President Uhuru Kenyatta yesterday signalled the urgency for Constitutional change and necessity for a new political mindset.
In a passionate pitch made at State House Nairobi during the Madaraka Day celebrations, the President left every impression that he is determined to preside over far-reaching constitutional amendments that will “secure the country’s growth and development”.
Previously, Opposition leader Raila Odinga has been the avowed champion of constitutional change.
Conversely, Deputy President William Ruto has been blowing hot and cold with regard to the changes, believing they would cloud an already clear succession path. Both Ruto and Raila were at the State House event.
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The past one month has been characterised by ceaseless pounding of the DP’s political edifice and the routing out of his allies.
“A Constitution is not an end in itself; it is a means to a greater end. It is a living document. And if certain elements of the Constitution outlive their historical purposes, they become a cancer. They must be removed or they will infect the good elements of the mother law,” said Uhuru.
Time for change
According to the President, the time for the change is now. He reminded the country of past constitutional changes in 1991 and 2008.
“I am already discerning a constitutional moment. Not a moment to replace the 2010 Constitution, but one to improve on it. A moment that will right what we got wrong in 2010,” he said.
Of the 1991 repeal of Section 2(a) reintroducing multiparty, President Kenyatta said the section had outlived its historical purposes and morphed into “political cancer.”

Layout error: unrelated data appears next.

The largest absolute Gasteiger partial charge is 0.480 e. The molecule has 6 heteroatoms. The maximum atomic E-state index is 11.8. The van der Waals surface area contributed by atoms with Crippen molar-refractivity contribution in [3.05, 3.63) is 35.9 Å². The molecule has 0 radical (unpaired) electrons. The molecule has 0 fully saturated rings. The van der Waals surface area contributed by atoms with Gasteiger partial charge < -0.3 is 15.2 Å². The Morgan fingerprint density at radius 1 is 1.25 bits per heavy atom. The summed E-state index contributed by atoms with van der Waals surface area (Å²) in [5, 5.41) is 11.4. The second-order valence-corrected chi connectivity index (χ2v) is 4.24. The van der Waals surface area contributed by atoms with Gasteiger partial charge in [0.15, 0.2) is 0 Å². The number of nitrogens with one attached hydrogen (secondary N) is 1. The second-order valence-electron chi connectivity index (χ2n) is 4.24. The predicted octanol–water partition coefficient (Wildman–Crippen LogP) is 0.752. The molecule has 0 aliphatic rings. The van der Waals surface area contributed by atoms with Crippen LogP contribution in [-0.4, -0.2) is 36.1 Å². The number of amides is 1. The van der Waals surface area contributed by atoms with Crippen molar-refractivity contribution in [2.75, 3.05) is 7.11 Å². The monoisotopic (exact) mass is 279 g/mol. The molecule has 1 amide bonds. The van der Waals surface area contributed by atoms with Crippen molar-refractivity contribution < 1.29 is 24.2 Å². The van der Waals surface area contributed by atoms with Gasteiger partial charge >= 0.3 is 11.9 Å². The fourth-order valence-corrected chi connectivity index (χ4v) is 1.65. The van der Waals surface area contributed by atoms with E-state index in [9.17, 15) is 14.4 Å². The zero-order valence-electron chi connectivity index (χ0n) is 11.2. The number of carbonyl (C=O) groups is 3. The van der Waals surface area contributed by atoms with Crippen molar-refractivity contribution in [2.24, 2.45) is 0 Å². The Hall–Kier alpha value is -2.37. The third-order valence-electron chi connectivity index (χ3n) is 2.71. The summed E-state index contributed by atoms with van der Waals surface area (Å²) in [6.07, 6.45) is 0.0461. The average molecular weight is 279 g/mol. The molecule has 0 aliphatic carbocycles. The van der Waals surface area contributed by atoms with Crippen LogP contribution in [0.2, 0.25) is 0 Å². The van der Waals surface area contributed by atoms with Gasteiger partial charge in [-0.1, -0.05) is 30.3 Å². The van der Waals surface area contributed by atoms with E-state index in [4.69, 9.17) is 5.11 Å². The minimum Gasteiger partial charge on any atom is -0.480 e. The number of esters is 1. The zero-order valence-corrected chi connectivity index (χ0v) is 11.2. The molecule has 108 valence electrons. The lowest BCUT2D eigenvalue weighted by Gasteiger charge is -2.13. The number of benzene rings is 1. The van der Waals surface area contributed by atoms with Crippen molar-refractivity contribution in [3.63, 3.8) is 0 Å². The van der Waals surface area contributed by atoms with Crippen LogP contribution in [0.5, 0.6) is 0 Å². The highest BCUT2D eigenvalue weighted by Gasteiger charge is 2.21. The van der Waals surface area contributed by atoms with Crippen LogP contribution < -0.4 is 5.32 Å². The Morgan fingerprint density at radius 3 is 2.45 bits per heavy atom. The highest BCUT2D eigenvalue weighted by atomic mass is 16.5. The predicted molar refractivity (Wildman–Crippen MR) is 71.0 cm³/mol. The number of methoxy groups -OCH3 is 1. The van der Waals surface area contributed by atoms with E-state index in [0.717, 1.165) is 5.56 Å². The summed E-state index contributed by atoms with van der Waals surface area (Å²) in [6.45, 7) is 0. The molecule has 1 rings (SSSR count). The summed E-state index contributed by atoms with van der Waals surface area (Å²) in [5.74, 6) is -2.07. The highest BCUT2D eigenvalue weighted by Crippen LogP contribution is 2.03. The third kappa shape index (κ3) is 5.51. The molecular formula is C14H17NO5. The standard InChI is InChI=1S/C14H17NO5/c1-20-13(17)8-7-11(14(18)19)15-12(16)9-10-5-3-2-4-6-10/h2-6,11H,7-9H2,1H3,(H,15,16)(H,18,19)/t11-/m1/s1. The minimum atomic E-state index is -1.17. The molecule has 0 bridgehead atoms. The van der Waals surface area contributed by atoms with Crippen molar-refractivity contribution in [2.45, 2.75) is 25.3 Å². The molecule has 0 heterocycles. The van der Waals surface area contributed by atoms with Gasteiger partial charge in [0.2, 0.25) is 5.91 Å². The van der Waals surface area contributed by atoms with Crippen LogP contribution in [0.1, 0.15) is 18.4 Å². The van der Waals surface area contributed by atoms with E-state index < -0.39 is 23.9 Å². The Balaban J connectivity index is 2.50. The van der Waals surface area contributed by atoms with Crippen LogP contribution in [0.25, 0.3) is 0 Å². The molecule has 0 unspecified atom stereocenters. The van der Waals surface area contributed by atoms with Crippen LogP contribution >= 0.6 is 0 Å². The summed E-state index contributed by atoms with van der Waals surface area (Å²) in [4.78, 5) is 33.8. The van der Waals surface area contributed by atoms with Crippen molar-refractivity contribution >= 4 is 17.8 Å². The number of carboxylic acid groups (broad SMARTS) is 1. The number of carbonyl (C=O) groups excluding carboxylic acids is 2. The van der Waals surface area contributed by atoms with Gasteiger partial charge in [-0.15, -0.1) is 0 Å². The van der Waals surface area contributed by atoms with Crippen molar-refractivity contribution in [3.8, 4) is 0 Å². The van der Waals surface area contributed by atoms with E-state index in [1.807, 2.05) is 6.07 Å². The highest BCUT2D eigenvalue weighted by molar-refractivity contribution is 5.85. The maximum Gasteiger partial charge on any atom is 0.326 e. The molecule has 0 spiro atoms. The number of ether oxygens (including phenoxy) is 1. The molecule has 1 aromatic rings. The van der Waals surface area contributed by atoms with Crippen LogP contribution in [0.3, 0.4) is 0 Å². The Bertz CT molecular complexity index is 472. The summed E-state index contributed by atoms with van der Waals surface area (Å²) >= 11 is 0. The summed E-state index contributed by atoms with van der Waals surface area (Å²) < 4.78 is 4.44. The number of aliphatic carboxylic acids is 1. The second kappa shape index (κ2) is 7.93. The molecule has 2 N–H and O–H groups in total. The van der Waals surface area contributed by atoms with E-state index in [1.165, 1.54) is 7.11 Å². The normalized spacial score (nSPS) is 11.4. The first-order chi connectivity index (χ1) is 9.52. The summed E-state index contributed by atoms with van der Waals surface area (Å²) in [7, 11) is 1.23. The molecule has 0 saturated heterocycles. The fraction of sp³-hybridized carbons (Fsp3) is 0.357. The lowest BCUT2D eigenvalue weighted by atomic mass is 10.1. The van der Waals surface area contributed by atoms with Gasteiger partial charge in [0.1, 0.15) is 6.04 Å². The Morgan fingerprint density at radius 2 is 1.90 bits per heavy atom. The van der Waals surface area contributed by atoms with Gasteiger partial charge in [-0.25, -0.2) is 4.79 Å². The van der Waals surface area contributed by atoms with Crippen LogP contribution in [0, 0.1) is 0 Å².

The 2008 National Accord and Reconciliation Act changes, he said, happened out of historical necessity. In 2008, Raila became the country’s second Prime Minister after Mzee Jomo Kenyatta who transformed into President and Head of State a year after independence.
“If the political architecture provided by a Constitution cannot support the growth and progress of a nation, that Constitution becomes cancer to the body politick,” said President Uhuru.
Quoting Kenya’s founding fathers, Mzee Kenyatta, Jaramogi Odinga and Tom Mboya, he said a good Constitution must be responsive to the aspirations of a nation and be a means to a greater end.
“Having been involved in the Lancaster constitution-making process in the 1960s, Mboya cautioned the nation against constitutional rigidity,” he said.
At the base of these changes, however, the nation must obtain the right mindset and re-imagine itself, he said.
Although the constitutional change is at the core of this re-imagination, a change in civic culture will crown and firm it up.
New kind of leadership
“We cannot re-imagine our nationhood without changing our political architecture. And we cannot change this architecture without re-engineering our Constitution,” he said.
Quoting a sermon by Cannon Donaldson of Westminster Abbey, the President bemoaned the difficulties of policing a political culture beset with skulduggery where politics is defined by “Wealth without Work; Pleasure without Conscience; Knowledge without Morality and Worship without Sacrifice”.
He complained of a leadership keen on taking shortcuts, devoid of integrity and lacking in national duty and devotion.
“We need political leaders totally committed to promoting not self, but what will transform the lives of our people in line with what our founding fathers yearned for. Indeed, as Martin Luther King Jr said: ‘We need political leaders not in love with money, but in love with justice. Not in love with publicity, but in love with humanity’,” he said.